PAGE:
|Recent Moves by Google Amplify the Importance of Valuable Content|
|Tuesday, August 14 2012|
When it comes to online content, businesses that are primarily driven by capturing clicks from search engines are focused on tailoring their content to optimize their rankings on those engines and generate more volume-which can translate into advertising dollars for some, and eCommerce transaction conversions for others. For instance, online news sites like The Huffington Post excel at racking up the clicks from search engines through descriptive, targeted article headlines compared to traditional publishers.
Companies also use search engine optimization in nefarious ways, including last year's brouhaha from J.C. Penney using a third-party firm to help generate high organic search rankings through propagating high volumes of low-value content. Similar tactics of building out fake pages with keywords and links that help artificially prop up search results is a fairly common practice, although seriously frowned upon by search engines.
Google, the world's most trafficked search engine, realizes the power that its search algorithms hold and actively works to prevent people from gaming how it ranks results. It has been working to tweak the factors that go into ranking search results to try and put a greater weight on the quality of content, not the quantity of content. Last year, it released "Panda," a new set of search ranking factors that rewards sites creating original content and not exploiting repetitive keywords and pages.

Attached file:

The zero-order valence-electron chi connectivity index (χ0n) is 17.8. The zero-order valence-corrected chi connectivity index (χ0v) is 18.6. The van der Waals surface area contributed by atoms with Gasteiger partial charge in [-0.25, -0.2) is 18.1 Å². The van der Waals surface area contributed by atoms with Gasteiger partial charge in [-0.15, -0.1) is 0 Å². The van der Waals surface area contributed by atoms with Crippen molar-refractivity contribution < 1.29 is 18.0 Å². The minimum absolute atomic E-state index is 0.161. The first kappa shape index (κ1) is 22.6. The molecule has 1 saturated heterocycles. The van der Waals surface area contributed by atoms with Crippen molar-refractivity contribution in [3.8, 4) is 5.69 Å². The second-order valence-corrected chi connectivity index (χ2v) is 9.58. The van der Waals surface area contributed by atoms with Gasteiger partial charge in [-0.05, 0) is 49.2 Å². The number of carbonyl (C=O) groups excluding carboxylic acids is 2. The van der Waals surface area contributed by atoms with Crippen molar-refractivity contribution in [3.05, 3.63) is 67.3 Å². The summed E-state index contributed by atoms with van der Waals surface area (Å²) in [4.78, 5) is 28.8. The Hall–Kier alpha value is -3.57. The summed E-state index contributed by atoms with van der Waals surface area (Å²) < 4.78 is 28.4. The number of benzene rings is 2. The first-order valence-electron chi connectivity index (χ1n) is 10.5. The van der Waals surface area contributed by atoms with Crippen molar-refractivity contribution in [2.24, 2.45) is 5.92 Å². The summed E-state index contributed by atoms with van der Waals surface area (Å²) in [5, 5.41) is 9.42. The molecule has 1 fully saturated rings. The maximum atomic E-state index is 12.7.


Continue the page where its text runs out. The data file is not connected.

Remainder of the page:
Google's latest release , called "Penguin," aims to improve upon this concept my trying to penalize sites' rankings that engage in keyword "stuffing" (packing hundreds of keywords on a single page) and unusual linking patterns where content on one topic may have links dispersed throughout the writing that are devoted to an entirely different product. By trying to stay one step ahead of so-called "black hat" web spammers, Google is also trying to amplify high-quality content to improve users' search experiences and reward companies for delivering valuable content.
In addition to its search algorithms, Google has been making waves with its content-related acquisitions. In September last year, the search giant acquired Zagat, a premier local reviews publisher with a trusted and well-known reputation. Over the past year, it has been building Zagat reviews into relevant search listings, while still maintaining its traditional publishing model. Just this week, it acquired travel publisher Frommer's from John Wiley & Sons in a quest to continue building high-quality local and travel services.
While other local review sites like Yelp and Foursquare rely entirely on user-generated reviews to provide feedback on restaurants and local services, Google is pursuing a different approach by filling its databases with professional rating methodologies and content from expert reviewers. It is banking that it can bring the value that these publishers already provide in print and on their own sites and unleash it to the masses through its search engine. It's just another way that Google is amplifying valuable content online.